When we first met Krysten Ritter’s superpowered private eye, Jessica Jones, her universe essentially consisted of the few square blocks that led from her ratty Hell’s Kitchen office/apartment to the nearest dive bar. But through the course of her first season and on into the team-up series The Defenders, her world widened outward, introducing her to new allies — like the mighty Luke Cage (Mike Colter) — and new mysteries. The just-released trailer for Jessica Jones‘s sophomore season, hitting Netflix March 8, indicates that she’s going to continue to explore fresh territory rather than retreat to familiar surroundings. “The general theme of Season 2 is about digging deeper into her past traumas to face [the future],” showrunner Melissa Rosenberg confirmed to Yahoo Entertainment when we spoke with her in the fall. “There’s also the question of her seeking emotional connection and realizing she’s been shut off from that.” Based on the trailer, here are some of the ways that Jessica’s past will inform her present this season.
She’s part of the Marvel universe, like it or not
A lifelong loner, Jessica experienced the highs and lows of being part of a super-duo when she and Luke joined forces in Season 1. That partnership later paved the way for her membership in the super-team the Defenders. But if you think she’s relishing that opportunity, think again. “Now all this super-vigilante s*** keeps coming at me,” she complains early on in the trailer for Season 2, which Rosenberg says picks up not long after the events of The Defenders. Jessica is also less than charmed when a wide-eyed kid asks excitedly whether or not she’s spent quality time with Captain America. Given her general distaste for the superhero community, don’t expect a ton of Marvel cameos over the course of these 13 episodes.
That said, Rosenberg does tease that “die-hard Marvel fans” should be on the lookout for some surprise visits from unexpected characters. “We don’t start with, ‘Oh, we need this character,'” she says about the writers’ general approach to drawing from Marvel’s extensive library. “Because then it doesn’t end up being an organic story. So as we develop characters, we sometimes go to Marvel and they say, ‘Oh this kind of reminds us of this particular character,’ and I go, ‘Oh, they’ve got some interesting stories,’ and we’ll blend them in. It’s a fun library from which to draw, and we do it as much as we can and are able to.”
She’s going to learn some unpleasant facts about herself
Opening the door to her past means letting in demons and doubts that Jessica has previously kept on lockdown. The true source of her powers is one of those buried secrets, and it sounds like the answers — provided by new cast member Janet McTeer — are going to leave some scars. “You were brought back from the dead — the powers were a side effect,” McTeer’s mystery character tells her midway through the trailer while also insinuating that Jessica is not the only one of her kind. Online speculation has it that another Season 2 newcomer, Ingrid (Leah Gibson), who isn’t glimpsed extensively in the trailer, might be a relative of sorts. Described as a “street-wise” nurse, Ingrid may be a cover name for Typhoid Mary, a powerful telekinetic who has regularly tangled with Daredevil in the comic books.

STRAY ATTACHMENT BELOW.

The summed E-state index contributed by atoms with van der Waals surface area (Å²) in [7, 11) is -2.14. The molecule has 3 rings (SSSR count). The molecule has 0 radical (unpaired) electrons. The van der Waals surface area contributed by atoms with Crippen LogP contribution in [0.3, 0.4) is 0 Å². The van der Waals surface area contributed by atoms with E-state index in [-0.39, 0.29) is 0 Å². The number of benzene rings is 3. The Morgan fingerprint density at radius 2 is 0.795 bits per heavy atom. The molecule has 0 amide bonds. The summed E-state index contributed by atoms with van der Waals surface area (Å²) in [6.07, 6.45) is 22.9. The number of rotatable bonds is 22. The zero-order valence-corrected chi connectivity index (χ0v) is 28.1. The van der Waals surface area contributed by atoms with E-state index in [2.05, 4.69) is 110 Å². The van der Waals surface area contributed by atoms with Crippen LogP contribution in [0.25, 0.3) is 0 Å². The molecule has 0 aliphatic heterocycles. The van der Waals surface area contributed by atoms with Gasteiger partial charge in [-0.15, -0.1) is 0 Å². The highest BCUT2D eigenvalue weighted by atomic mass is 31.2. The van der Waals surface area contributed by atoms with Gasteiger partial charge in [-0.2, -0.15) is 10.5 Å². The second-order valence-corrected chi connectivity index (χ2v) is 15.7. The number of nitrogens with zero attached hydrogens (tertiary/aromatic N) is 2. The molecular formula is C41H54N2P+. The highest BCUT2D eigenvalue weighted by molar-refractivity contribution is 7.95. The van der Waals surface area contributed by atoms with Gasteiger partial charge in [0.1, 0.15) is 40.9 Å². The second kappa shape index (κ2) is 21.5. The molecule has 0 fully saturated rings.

Her business is on shaky ground
Jessica’s detective instincts are top-notch, but her business savvy could use some work. Due to its owner’s personal obsession, Alias Investigations has never been much of a moneymaker, leaving it open to a hostile takeover. Sure enough, she and her (unpaid?) assistant, Malcolm (Eka Darville), are approached by an outside buyer eager to use the levers of capitalism to short-circuit the competition. It’s a different challenge than Jessica has faced before, in that she can’t just punch it away. “Season 1 set a high bar, so we looked at that bar and went, ‘Let’s throw a different bar over it and do something completely different,'” Rosenberg says of how the second season strives to shake up the status quo. “You have to — you can’t just keep trying to do the same thing over and over. You’re always taking a risk any time you’re pushing yourself in that way. I just hope that the audience goes with us.”
“An enormous trauma was resolved by the end of the first year,” Rosenberg says of Jessica’s season-long pursuit of her rapist, Kilgrave (David Tennant), which ended in his apparent death. “It still lives on, but at least it’s been processed emotionally. She now lives with it in a way that’s more comfortable than she had in the past.” But those emotions are stirred up all over again at the end of the trailer, when a pronounced purple hue and pair of clapping hands indicate that Kilgrave has crossed back over to the land of the living in some fashion. His potential return allows the writers to continue exploring the aftermath of sexual trauma, a subject they skillfully navigated in the first season. “Going in, we didn’t intent to create [a dialogue] on domestic abuse and rape, but it began this conversation,” Rosenberg says. “What you hope to do as a storyteller is get people thinking and talking about subjects like this. You always hope to contribute to the culture in a positive way, and we did that. It was unexpected and incredibly gratifying.”
Season 2 of Jessica Jones premieres March 8 on Netflix.
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